Gluten isn’t the only bad-boy in your brioche. To the intrigue of those with non-celiac wheat sensitivities, researchers have discovered another, more powerful inflammatory protein on the scene.
According to recent research, the proteins known as amylase-trypsin inhibitors (ATIs) are likely to cause some of the gastrointestinal inflammation some experience when consuming wheat. In fact, ATIs may prove to be more inflammatory than gluten. While only 4 percent of the proteins found in wheat are ATIs, they have the potential to be highly damaging. It seems that ATIs from wheat trigger a powerful immune reaction in the body. In research, consuming pure ATIs caused inflammation not only in the gut, but also the lymph nodes, kidneys, spleen and brain. While no sane person would ever consume pure ATIs, the strong results do beg for dietary awareness.
The findings of the research, presented at the 2016 United European Gastroenterology conference, suggest that the influence of ATIs may even contribute to the development of non-celiac gluten sensitivity. Additionally, ATIs may worsen diseases such as rheumatoid arthritis, asthma, lupus, multiple sclerosis and inflammatory bowel disease. According to Medical Daily, “…all research is pointing to one conclusion – chronic diseases are worsened by ingestion of wheat ATIs.”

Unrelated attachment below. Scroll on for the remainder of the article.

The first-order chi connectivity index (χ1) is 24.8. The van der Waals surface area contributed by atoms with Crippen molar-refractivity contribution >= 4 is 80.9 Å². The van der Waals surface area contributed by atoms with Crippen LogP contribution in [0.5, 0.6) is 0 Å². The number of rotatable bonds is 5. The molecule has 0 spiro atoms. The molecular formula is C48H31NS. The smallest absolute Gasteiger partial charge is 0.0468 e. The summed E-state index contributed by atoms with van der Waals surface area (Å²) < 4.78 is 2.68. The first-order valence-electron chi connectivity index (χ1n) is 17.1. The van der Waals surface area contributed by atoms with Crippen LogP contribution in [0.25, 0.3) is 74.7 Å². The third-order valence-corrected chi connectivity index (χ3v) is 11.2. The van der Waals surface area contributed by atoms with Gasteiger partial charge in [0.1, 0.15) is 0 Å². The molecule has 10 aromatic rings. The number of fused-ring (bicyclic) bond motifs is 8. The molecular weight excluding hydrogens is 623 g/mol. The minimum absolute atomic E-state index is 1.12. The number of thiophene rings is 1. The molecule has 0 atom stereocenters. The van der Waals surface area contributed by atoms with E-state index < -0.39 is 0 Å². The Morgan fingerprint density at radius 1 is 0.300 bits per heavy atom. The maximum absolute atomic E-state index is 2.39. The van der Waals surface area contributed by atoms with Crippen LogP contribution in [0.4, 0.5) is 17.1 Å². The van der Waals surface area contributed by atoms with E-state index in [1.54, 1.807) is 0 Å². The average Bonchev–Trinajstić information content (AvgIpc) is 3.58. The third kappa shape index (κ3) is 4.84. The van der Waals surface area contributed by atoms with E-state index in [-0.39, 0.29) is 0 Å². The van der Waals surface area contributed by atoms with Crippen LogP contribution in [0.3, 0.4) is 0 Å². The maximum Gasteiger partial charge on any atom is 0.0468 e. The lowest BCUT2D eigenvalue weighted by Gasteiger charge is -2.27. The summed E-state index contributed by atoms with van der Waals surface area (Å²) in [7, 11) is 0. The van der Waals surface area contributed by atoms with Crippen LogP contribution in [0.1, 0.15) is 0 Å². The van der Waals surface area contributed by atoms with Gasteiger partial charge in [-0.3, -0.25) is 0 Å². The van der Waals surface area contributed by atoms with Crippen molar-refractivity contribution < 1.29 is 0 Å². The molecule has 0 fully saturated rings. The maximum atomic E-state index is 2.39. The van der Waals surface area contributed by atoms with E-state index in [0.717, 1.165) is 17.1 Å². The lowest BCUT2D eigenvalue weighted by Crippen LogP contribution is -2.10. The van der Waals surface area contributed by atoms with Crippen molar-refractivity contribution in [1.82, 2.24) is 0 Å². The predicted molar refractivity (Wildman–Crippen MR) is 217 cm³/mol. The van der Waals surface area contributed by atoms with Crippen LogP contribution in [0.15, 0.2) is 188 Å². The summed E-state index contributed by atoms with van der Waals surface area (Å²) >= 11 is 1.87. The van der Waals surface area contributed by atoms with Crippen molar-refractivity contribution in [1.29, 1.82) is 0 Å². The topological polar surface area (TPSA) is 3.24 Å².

So, what does this mean for your diet? If you have a wheat sensitivity, it may be comforting to know that science is beginning to accept that your condition is not all psychosomatic. There are forces in wheat beyond gluten that may impact our individual health. On the other hand, if you already have a chronic inflammatory disease, it may be time to take a second look at your wheat consumption. Perhaps toy with removing wheat products from your diet for 2 to 4 weeks, and take note of how your symptoms react. Yes, giving up wheat is hard, but it’s worth it if you’ll experience vastly improved health.
If you avoid wheat because it makes you feel horrible, you’re not alone. However, only a small percentage of people who avoid wheat actually suffer from a diagnosed allergy like celiac. The rest of us—those with real but undiagnosable wheat sensitivities—fumble through life, feeling like gluten-free frauds, constantly criticized for our seemingly arbitrary lifestyle choice. The good news is that scientists are proving that it is not all just in your head. Finally.